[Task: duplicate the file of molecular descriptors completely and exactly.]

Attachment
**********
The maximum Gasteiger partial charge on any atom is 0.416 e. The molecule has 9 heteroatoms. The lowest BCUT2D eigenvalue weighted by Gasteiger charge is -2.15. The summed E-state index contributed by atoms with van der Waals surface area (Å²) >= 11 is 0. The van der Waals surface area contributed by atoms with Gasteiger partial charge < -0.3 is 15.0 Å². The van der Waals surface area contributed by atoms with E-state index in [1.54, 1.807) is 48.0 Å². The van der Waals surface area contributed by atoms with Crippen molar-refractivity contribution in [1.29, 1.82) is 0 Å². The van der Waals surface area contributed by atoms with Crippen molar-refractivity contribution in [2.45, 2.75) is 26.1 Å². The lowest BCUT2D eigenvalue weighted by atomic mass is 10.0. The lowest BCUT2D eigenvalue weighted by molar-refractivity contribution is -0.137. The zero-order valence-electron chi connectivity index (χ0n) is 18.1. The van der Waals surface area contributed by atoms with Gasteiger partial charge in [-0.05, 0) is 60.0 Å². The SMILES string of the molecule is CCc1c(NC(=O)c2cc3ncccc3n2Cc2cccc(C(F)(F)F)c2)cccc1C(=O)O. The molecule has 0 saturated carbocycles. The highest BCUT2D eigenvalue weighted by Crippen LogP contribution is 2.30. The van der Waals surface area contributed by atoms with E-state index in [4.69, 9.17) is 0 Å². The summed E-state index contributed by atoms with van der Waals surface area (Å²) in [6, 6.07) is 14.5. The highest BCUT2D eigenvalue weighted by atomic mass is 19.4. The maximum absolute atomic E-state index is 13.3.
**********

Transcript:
The maximum Gasteiger partial charge on any atom is 0.416 e. The molecule has 9 heteroatoms. The lowest BCUT2D eigenvalue weighted by Gasteiger charge is -2.15. The summed E-state index contributed by atoms with van der Waals surface area (Å²) >= 11 is 0. The van der Waals surface area contributed by atoms with Gasteiger partial charge < -0.3 is 15.0 Å². The van der Waals surface area contributed by atoms with E-state index in [1.54, 1.807) is 48.0 Å². The van der Waals surface area contributed by atoms with Crippen molar-refractivity contribution in [1.29, 1.82) is 0 Å². The van der Waals surface area contributed by atoms with Crippen molar-refractivity contribution in [2.45, 2.75) is 26.1 Å². The lowest BCUT2D eigenvalue weighted by atomic mass is 10.0. The lowest BCUT2D eigenvalue weighted by molar-refractivity contribution is -0.137. The zero-order valence-electron chi connectivity index (χ0n) is 18.1. The van der Waals surface area contributed by atoms with Gasteiger partial charge in [-0.05, 0) is 60.0 Å². The SMILES string of the molecule is CCc1c(NC(=O)c2cc3ncccc3n2Cc2cccc(C(F)(F)F)c2)cccc1C(=O)O. The molecule has 0 saturated carbocycles. The highest BCUT2D eigenvalue weighted by Crippen LogP contribution is 2.30. The van der Waals surface area contributed by atoms with E-state index in [4.69, 9.17) is 0 Å². The summed E-state index contributed by atoms with van der Waals surface area (Å²) in [6, 6.07) is 14.5. The highest BCUT2D eigenvalue weighted by atomic mass is 19.4. The maximum absolute atomic E-state index is 13.3.